...the Web's poorer engineering qualities seem not merely desirable but essential.
The effects of this ease of implementation, as opposed to the difficulties of launching a Gopher index or making a CD-ROM, are twofold: a huge increase in truly pointless and stupid content soaking up bandwidth; and, as a direct result, a rush to find ways to compete with all the noise through the creation of interesting work. The quality of the best work on the Web today has not happened in spite of the mass of garbage out there, but in part because of it.
Finally, Orgel's Rule, named for the evolutionary biologist Leslie Orgel -- "Evolution is cleverer than you are". As with the list of the Web's obvious deficiencies above, it is easy to point out what is wrong with any evolvable system at any point in its life... However, the ability to understand what is missing at any given moment does not mean that one person or a small central group can design a better system in the long haul.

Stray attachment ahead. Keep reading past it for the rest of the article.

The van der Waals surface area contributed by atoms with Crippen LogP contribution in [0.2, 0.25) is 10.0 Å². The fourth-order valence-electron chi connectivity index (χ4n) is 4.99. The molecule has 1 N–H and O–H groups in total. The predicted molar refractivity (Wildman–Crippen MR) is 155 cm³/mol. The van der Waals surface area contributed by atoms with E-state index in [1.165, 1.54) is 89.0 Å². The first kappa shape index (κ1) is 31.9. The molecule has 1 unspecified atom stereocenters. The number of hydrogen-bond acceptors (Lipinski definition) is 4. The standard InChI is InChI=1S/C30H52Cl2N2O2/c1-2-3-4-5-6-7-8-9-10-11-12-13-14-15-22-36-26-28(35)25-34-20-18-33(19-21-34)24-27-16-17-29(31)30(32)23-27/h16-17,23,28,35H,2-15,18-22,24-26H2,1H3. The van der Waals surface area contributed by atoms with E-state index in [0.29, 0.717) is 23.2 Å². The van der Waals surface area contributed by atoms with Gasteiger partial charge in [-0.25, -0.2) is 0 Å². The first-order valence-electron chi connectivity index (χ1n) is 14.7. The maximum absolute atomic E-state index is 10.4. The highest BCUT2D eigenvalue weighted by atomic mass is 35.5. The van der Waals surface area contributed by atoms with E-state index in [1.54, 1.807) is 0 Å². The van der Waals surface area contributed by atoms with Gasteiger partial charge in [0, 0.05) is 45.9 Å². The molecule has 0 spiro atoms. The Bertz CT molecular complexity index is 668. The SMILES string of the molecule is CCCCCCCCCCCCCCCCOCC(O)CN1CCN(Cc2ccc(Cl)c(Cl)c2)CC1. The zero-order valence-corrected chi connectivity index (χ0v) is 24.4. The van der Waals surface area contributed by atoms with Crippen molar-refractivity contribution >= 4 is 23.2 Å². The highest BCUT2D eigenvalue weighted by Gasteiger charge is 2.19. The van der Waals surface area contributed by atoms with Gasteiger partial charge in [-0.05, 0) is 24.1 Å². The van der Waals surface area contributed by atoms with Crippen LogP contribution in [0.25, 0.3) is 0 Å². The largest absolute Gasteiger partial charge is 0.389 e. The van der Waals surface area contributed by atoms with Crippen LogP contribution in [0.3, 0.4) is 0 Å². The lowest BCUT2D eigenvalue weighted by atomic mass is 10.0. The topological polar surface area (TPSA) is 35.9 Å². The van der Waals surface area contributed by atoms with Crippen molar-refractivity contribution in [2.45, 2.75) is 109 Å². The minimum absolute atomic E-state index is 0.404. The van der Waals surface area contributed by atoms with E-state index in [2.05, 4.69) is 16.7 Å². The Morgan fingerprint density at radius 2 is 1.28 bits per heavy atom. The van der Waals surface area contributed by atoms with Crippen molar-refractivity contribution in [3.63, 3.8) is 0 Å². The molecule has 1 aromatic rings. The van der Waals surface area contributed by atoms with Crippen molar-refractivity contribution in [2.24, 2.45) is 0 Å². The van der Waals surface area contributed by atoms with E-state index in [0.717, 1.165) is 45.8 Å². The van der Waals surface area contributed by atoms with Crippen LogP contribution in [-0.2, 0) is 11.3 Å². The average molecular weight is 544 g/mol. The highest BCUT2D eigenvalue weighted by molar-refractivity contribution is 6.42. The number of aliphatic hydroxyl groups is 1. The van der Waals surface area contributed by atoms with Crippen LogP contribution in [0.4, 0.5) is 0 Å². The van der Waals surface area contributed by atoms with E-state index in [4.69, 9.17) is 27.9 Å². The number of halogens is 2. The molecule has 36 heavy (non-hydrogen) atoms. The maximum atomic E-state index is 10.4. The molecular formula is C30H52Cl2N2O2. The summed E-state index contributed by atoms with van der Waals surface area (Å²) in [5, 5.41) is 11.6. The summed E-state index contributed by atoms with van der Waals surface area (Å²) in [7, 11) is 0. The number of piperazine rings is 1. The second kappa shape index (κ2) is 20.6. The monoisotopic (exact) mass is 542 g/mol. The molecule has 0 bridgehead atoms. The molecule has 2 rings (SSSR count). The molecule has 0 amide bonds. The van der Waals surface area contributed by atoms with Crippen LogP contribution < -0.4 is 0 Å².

Centrally designed protocols start out strong and improve logarithmically. Evolvable protocols start out weak and improve exponentially. It's dinosaurs vs. mammals, and the mammals win every time. The Web is not the perfect hypertext protocol, just the best one that's also currently practical. Infrastructure built on evolvable protocols will always be partially incomplete, partially wrong and ultimately better designed than its competition.
As with the early Web, the 'glue' protocol subsumes the other protocols and produces a kind of weak integration, but weak integration is better than no integration at all, and it is far easier to move from weak integration to strong integration than from none to some. In 5 years, DVD, HDTV, voice-over-IP, and Java will all be able to interoperate because of some new set of protocols which, like HTTP and HTML, is going to be weak, relatively uncoordinated, imperfectly implemented and, in the end, invincible.